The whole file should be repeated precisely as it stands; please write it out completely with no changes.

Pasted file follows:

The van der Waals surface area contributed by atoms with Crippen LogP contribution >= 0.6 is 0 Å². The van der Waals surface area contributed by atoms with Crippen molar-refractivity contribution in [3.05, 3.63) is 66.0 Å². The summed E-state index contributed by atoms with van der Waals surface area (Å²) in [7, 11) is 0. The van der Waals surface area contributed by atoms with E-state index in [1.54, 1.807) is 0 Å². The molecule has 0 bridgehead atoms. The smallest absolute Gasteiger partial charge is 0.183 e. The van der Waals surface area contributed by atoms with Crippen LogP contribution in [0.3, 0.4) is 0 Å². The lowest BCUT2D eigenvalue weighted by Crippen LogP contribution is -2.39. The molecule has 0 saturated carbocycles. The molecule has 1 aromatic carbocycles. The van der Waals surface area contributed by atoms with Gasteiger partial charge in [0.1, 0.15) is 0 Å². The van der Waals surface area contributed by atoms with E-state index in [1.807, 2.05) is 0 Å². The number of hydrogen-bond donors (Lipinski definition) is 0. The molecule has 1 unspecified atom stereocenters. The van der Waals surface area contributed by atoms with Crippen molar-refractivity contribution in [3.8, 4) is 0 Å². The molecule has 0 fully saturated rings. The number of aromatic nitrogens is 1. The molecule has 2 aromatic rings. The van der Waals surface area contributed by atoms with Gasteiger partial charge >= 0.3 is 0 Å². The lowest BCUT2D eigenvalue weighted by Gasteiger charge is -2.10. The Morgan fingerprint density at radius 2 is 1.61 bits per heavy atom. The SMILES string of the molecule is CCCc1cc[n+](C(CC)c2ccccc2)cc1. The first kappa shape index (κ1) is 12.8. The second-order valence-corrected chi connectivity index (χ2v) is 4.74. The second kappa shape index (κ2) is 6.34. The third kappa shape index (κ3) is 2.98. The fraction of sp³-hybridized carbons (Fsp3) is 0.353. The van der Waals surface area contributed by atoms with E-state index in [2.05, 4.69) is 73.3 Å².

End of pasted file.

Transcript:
The van der Waals surface area contributed by atoms with Crippen LogP contribution >= 0.6 is 0 Å². The van der Waals surface area contributed by atoms with Crippen molar-refractivity contribution in [3.05, 3.63) is 66.0 Å². The summed E-state index contributed by atoms with van der Waals surface area (Å²) in [7, 11) is 0. The van der Waals surface area contributed by atoms with E-state index in [1.54, 1.807) is 0 Å². The molecule has 0 bridgehead atoms. The smallest absolute Gasteiger partial charge is 0.183 e. The van der Waals surface area contributed by atoms with Crippen LogP contribution in [0.3, 0.4) is 0 Å². The lowest BCUT2D eigenvalue weighted by Crippen LogP contribution is -2.39. The molecule has 0 saturated carbocycles. The molecule has 1 aromatic carbocycles. The van der Waals surface area contributed by atoms with Gasteiger partial charge in [0.1, 0.15) is 0 Å². The van der Waals surface area contributed by atoms with E-state index in [1.807, 2.05) is 0 Å². The number of hydrogen-bond donors (Lipinski definition) is 0. The molecule has 1 unspecified atom stereocenters. The van der Waals surface area contributed by atoms with Crippen molar-refractivity contribution in [3.8, 4) is 0 Å². The molecule has 0 fully saturated rings. The number of aromatic nitrogens is 1. The molecule has 2 aromatic rings. The van der Waals surface area contributed by atoms with Gasteiger partial charge >= 0.3 is 0 Å². The lowest BCUT2D eigenvalue weighted by Gasteiger charge is -2.10. The Morgan fingerprint density at radius 2 is 1.61 bits per heavy atom. The SMILES string of the molecule is CCCc1cc[n+](C(CC)c2ccccc2)cc1. The first kappa shape index (κ1) is 12.8. The second-order valence-corrected chi connectivity index (χ2v) is 4.74. The second kappa shape index (κ2) is 6.34. The third kappa shape index (κ3) is 2.98. The fraction of sp³-hybridized carbons (Fsp3) is 0.353. The van der Waals surface area contributed by atoms with E-state index in [2.05, 4.69) is 73.3 Å².